Because Pol Pot had dismantled the government there was no law or authority. Even worse, there was no food or hope that the situation would improve. It was rumored Thailand was accepting Cambodian refugees, so Ly and his stepsister decided to make the trek despite the threat of bandits, Vietnamese and Khmer Rough soldiers, and landmines in the fields and jungles.
“I wondered if I should wait for my mother,” says Ly. “But then I thought she could be dead, so I decided to go.”
With about 100 people Ly and his stepsister began walking toward Thailand. Leaders decided it would be safest to walk at night and hide during the day. Because most everyone was malnourished and weak they moved slowly.
“We were skin and bones,” says Ly. “We would walk two or three steps then stop, then walk two or three steps more.”
Sometimes soldiers would pass nearby and everyone would hide. To protect the group, some mothers were forced to suffocate their crying babies. Landmines took the heaviest toll on the group.
“People would step on landmines and have limbs blown off,” says Ly. “Some people survived the blasts, but were too injured to go on. We stepped over them as they cried for help.”
By the time they crossed into Thailand the group had dwindled to 25 people. They were placed in a jungle camp and eventually moved to a camp in Bangkok.
From there Ly and his stepsister were put on a plane and flown to Minnesota. His stepsister eventually moved to Boston and Ly was put in child protective custody until Judy Essling, who attends [NAME OF CHURCH], took him into her home and raised him as her own.
“I went to church with her three times a week,” says Ly. “At first I didn’t know what to think, but the people at church showed me love beyond what words can communicate.”
To deal with the memories of his old life he repressed his memories of everything good and bad about Cambodia. Yet he couldn’t control the nightmares of his childhood.
He became involved in the church’s youth group. At a Bible retreat he committed his life to Christ. “Several months later I realized the nightmares had disappeared,” he says.
As Ly grew in his faith he promised to serve God any way He desired. After high school he enrolled at North Central University in Minneapolis. Though he wanted and was willing to serve in ministry, he never considered going back to Cambodia to do so.
“Cambodia was never a thought because I had convinced myself that in order to move on with my life and fit into American culture I had to forget about Cambodia,” he says.
But in the early 1990s peace talks prevailed, the fighting stopped and Cambodia opened to the world. The Assemblies of God sent missionaries — Steve and Jackie Sullivan, AG missionaries to the Philippines, were some of the first. The Sullivans also happened to be from Ly’s home church.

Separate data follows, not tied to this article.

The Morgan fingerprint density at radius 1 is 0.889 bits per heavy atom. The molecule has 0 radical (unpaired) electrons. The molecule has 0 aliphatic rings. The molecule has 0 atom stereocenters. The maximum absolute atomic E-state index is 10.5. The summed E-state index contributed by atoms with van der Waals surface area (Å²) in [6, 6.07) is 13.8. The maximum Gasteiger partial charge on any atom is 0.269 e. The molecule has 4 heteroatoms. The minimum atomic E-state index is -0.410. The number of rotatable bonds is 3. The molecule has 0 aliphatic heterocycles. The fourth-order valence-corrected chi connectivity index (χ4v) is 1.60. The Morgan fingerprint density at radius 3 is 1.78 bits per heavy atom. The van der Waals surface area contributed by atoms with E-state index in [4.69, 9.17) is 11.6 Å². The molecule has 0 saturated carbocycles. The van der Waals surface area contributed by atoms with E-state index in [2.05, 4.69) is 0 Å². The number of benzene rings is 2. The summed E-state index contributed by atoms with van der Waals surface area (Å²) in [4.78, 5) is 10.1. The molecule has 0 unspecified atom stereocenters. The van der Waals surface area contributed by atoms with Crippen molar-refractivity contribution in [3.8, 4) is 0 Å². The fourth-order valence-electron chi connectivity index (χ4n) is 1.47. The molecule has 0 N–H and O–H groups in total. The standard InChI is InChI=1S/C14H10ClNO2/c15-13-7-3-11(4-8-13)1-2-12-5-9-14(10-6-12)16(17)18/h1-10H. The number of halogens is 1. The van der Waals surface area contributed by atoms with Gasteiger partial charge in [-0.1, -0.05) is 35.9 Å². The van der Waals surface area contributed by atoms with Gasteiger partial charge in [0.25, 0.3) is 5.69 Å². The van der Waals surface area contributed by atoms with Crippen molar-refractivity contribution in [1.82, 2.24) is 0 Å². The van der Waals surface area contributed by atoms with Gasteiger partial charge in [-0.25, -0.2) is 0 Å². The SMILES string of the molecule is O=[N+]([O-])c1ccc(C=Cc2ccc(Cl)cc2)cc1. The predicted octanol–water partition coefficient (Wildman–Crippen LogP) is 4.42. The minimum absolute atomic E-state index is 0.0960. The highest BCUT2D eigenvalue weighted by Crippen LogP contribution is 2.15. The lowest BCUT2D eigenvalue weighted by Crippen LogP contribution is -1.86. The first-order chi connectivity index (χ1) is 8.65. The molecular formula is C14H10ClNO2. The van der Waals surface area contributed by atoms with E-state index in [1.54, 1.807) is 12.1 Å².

Steve Sullivan wrote to called Ly and asked him to come to Cambodia for the summer to help them. After balking at the offer, Ly relented. His life would never be the same.
“As soon as I set foot in Cambodia I was in shock,” he says. “The memories of my mother and sister came rushing back.”
He searched for his mother. At the village where she was born people reported she was alive, but others speculated she was dead. Within days, he learned of a woman who might be his mother. He tracked her down in a tiny village.
As he approached her she eyed him then turned away. When Ly’s driver told her Ly might be her son she jumped up, embraced him and started crying. Ly was 23 years old, the last time he had seen his mother he was 7.
At noon the next day Ly watched his sickly mother pour her only cup of rice into a boiling pot of water, prepare it then limp out of the hut and to three religious leaders. She bowed before them and offered the rice. They accepted it and chanted a brief prayer.
When Ly asked his mother why she had given away her only food she told him she wanted to die soon and be reincarnated.
“I asked God to do something,” he says. “The Holy Spirit spoke to me and said, ‘Jesus died on the cross and now you need to give your mother and the people of Cambodia that message of hope.’”
It was a divine moment for Ly, he says, but he hesitated to accept it. Upon returning to Minnesota, he married, had children and settled into his occupation as a counselor in a Minneapolis group home.
Though he tried to forget about Cambodia, he dreamed of it often and felt burdened for the people. In 1995, he applied to the AG’s World Missions Department asking for permission to become a missionary to Cambodia.
Because the AG has a policy that does not permit nationals to become missionaries in their country of birth, Ly figured, he would be rejected and his desire would subside.
The AG notified Ly they had made an exception and would welcome his ministry.
Leaders for a new day
Today, Ly is busy training Cambodians to become leaders not only in the church but also in the country.
“My main goal is to spread the good news,” he says. “But I also believe the future of the country is in Jesus Christ. Because of that, we train leaders and pray their hearts will be transformed so the things of this world do not tempt them. We’re training leaders who will lead ethically, judicially and honestly. When you talk about leaders here, you’re talking about our future.”
To do that, schools have been established in villages where there were no schools. Adults are learning about Jesus and leadership at AG churches and Bible colleges.
“We still have a long way to go to catch up with the rest of the world,” admits Ly, “but the Lord has called us to this place and we have promised to help build His church.”
As Ly ministers in Cambodia he sometimes drives past the Killing Fields where he almost died. It is estimated the Khmer Rouge regime killed nearly 2 million Cambodians.
“What Satan intended for evil the Lord is using for good,” says Ly, noting the AG in Cambodia is growing, people are receptive to the gospel and many have committed their lives to Jesus. “Someday revival will come to Cambodia.”
In some ways it’s already come to his family. Recently, Ly led his mother in the sinner’s prayer. Now he’s praying many more Cambodians will commit their lives to Christ too.
By Kirk Noonan